Staggered return to ‘normal’

The return to school after health restrictions begin to lift should be managed in stages, starting with kindergarten and year 12, Federation President Angelo Gavrielatos has proposed.

Rather than entire school populations returning at the same time once health authorities and governments begin lifting social distancing restrictions, Mr Gavrielatos recommended the return be staggered, commencing with students who have lost the most from the disruption.

With older and vulnerable teachers less likely to return to their classes as restrictions are lifted, he also said leaders had to consider how to ensure an orderly return to avoid a deluge of students with these teachers absent.

“What we are suggesting, at that right time, is that we start with year 12 and kindergarten,” Mr Gavrielatos told the ABC.

“Then move onto year 7, and slowly pad it out in order to be able to best meet the needs of students at a time when there are, of course, still risks associated with the spread of this pandemic.”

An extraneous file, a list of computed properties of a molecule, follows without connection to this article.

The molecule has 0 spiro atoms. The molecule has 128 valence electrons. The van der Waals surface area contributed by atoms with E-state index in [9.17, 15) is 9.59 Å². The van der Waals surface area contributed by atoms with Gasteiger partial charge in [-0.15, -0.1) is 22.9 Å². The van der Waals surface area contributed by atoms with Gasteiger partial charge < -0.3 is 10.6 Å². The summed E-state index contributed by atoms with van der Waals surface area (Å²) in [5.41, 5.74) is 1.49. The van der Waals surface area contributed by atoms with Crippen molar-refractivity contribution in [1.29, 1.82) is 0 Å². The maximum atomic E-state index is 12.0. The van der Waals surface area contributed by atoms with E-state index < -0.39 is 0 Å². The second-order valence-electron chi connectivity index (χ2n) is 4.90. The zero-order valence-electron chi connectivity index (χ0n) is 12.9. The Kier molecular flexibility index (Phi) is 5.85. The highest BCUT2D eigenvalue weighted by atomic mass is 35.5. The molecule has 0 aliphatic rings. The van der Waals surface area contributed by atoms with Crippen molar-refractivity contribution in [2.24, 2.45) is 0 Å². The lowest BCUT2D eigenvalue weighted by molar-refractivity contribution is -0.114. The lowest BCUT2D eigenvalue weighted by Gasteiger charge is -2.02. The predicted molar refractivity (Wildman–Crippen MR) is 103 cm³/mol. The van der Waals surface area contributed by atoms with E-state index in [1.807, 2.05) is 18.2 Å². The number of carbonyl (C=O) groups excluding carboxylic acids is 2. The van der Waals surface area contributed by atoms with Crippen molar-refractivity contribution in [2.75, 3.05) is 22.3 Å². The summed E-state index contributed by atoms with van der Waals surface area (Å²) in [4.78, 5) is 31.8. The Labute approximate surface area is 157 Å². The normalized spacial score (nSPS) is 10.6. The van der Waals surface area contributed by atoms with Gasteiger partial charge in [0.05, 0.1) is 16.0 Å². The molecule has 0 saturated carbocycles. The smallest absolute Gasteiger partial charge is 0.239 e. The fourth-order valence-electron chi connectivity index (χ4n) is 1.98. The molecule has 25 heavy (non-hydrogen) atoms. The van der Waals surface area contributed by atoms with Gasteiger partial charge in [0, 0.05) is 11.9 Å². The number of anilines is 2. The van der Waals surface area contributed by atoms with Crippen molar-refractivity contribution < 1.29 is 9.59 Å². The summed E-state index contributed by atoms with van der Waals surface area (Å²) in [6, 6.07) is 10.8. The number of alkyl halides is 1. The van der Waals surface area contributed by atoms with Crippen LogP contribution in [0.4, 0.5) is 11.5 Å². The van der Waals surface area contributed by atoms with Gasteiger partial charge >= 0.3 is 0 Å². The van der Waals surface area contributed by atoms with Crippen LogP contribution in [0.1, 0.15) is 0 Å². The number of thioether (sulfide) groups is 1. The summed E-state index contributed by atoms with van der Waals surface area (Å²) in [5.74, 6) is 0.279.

Mr Gavrielatos said bringing back year 12s and kindergarten kids first was the most obvious choice.

“Year 12, because of the pressures on students in year 12 and their learning for their HSC,” he said. “Kindergartens, because you have got to feel sorry for them. They had barely been at school for six weeks before the pandemic started to take effect and impact schooling.

“You could say the same for year 7, that critical year 6 to year 7 transition, and also that final year for primary school. They are transition points and for those reasons we would think that it makes sense to ensure an orderly return, starting with those points of transition.”

Speaking to the ABC on Good Friday, Mr Gavrielatos gave “a big shout out” to all of our teachers and principals.

“They have done a remarkable job turning themselves inside out, trying to ensure some level of educational continuity for kids while they are at home,” he said.

“I would describe it more as emergency learning, emergency educational provision, to make sure that our kids have some educational continuity. I think it is important to remember that some kids don’t have access to the technologies necessary for online learning platforms.

“In many cases, schools are actually producing hard copies of material, packages, which are being dispatched from schools to homes by teachers themselves or indeed picked up by parents., The experience is vastly different for kids, depending on their circumstances.

“It has certainly put the spotlight on some serious inequities, which we have known have always existed in our communities.”